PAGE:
The recently posted piece of poetry by Umar Ibn al-Farid speaks of being ‘free from the idolatry of difference.’ What could that mean? Is there some wisdom in the phrase that can help us on our journey?
Generally speaking, and of course to those who do not worship idols, ‘idolatry’ has a negative meaning. It indicates worshipping some form, a statue, for example or some painted image, in place of the formless and infinite One, adoring something inanimate in place of the living source of all Life. When the Prophet Mohammed was giving the message of unity, one highly significant act was to clear all the idols from the sanctuary of the Kaaba. The sanctuary had been a sacred space for many centuries, and over the years the images of hundreds of gods had accumulated there, but under the direction of the Prophet all the idols were taken out and destroyed. The lesson was that no form can contain the never-ending grace and glory of the Unseen and we do a disservice to the Divine presence if we see it only in a limited form.*
The phrase of al-Farid, ‘the idolatry of difference,’ takes this lesson even further. In a time when the world is becoming less and less religious, people may think that they are far from idolatry; we may even congratulate ourselves that this is one ‘sin’ at least we do not commit! But until we have risen, in the words of the prayer, ‘above the distinctions and differences that divide man,’ we are still approving some parts of the infinite cosmos, and rejecting others. All need to eat, but there is that which will sustain us and that which feeds our vanity. We wear clothing, but much of what we wear is not to protect us from the elements but to proclaim that we are different from others, and presumably, in our view, special and in some way better. The poem by Seng Ts’an said something similar:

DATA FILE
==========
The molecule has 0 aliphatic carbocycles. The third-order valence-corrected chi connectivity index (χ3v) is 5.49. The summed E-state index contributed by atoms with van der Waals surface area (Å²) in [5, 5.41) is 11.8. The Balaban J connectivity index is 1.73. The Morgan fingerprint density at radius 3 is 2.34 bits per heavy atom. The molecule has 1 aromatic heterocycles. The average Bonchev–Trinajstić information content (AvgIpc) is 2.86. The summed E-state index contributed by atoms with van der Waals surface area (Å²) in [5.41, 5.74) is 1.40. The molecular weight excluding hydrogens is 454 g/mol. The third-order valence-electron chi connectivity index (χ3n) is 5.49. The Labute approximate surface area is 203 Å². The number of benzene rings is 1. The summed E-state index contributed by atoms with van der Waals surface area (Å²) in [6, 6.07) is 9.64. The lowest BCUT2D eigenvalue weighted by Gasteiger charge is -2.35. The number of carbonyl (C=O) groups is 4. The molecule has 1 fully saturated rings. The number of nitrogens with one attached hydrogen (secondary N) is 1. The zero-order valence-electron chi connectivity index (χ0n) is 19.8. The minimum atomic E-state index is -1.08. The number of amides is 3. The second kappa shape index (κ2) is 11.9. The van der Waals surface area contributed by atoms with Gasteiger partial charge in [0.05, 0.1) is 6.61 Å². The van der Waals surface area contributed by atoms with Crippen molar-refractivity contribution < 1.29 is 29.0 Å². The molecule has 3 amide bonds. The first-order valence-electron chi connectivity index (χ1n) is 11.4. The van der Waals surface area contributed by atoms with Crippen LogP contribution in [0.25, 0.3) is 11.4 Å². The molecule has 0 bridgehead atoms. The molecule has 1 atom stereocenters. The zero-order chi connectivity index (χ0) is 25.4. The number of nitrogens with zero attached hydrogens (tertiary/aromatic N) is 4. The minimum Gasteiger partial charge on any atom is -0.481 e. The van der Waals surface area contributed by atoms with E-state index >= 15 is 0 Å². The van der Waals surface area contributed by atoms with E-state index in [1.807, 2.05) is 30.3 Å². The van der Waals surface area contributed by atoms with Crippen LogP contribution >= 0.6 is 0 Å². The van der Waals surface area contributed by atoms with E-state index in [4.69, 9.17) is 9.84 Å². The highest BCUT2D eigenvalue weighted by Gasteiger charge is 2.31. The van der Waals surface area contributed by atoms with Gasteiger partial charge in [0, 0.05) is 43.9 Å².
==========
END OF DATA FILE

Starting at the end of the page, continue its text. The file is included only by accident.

A tenth of an inch’s difference,
And heaven and earth are set apart.
When we indulge in preferences, the patterns of light and shade in creation take on a great importance to us; some parts are good, even heavenly, and some are infernally bad. And because the patterns are experienced in the world of limitations, they are constantly changing. Even the desirable islands of light are encircled by the depressing inevitability of alteration.
Then, what can we do about this? The lesson of al-Farid, as it is the lesson of all the masters, saints and prophets, is: Toward the One! When we drop our idolatry of differences, our temporary identity ceases to matter and by becoming nothing we become possessor of everything. In practical terms, there is a simple technique that one could try, a method of changing our view of those around us. We may not state it to ourselves in this way, but everyone feels that they are the center of the universe; we sit at the center of a web of impressions, sensations, thoughts, memories and feelings that is our world. Others pass through this world, sometimes as passersby, sometimes as welcome guests, sometimes as invaders. The method is simply to look at each person you encounter and say to yourself: the center of the universe. The clerk in the shop? The center of the universe. The person hurrying past us in the metro? The center of the universe. The beggar, the friend, the lifelong enemy? All and each, the center of the universe.
It is a technique that not only allows us to understand others more clearly and compassionately, but it also shows us the nature of our own illusion. In time we may come to see that our ‘differences’ are not so important after all, and that is a great step forward.
*Nevertheless, the Sufi avoids criticising anyone’s form of worship. Hazrat Inayat Khan told the story of the believer in the Unseen God who asked an idol worshiper how he could prostrate himself before a piece of lifeless stone. The idol worshiper replied, ‘If I have sufficient faith, even this stone will answer my prayers. And if you lack faith, no amount of prayers to the Unseen will have any effect whatsoever.’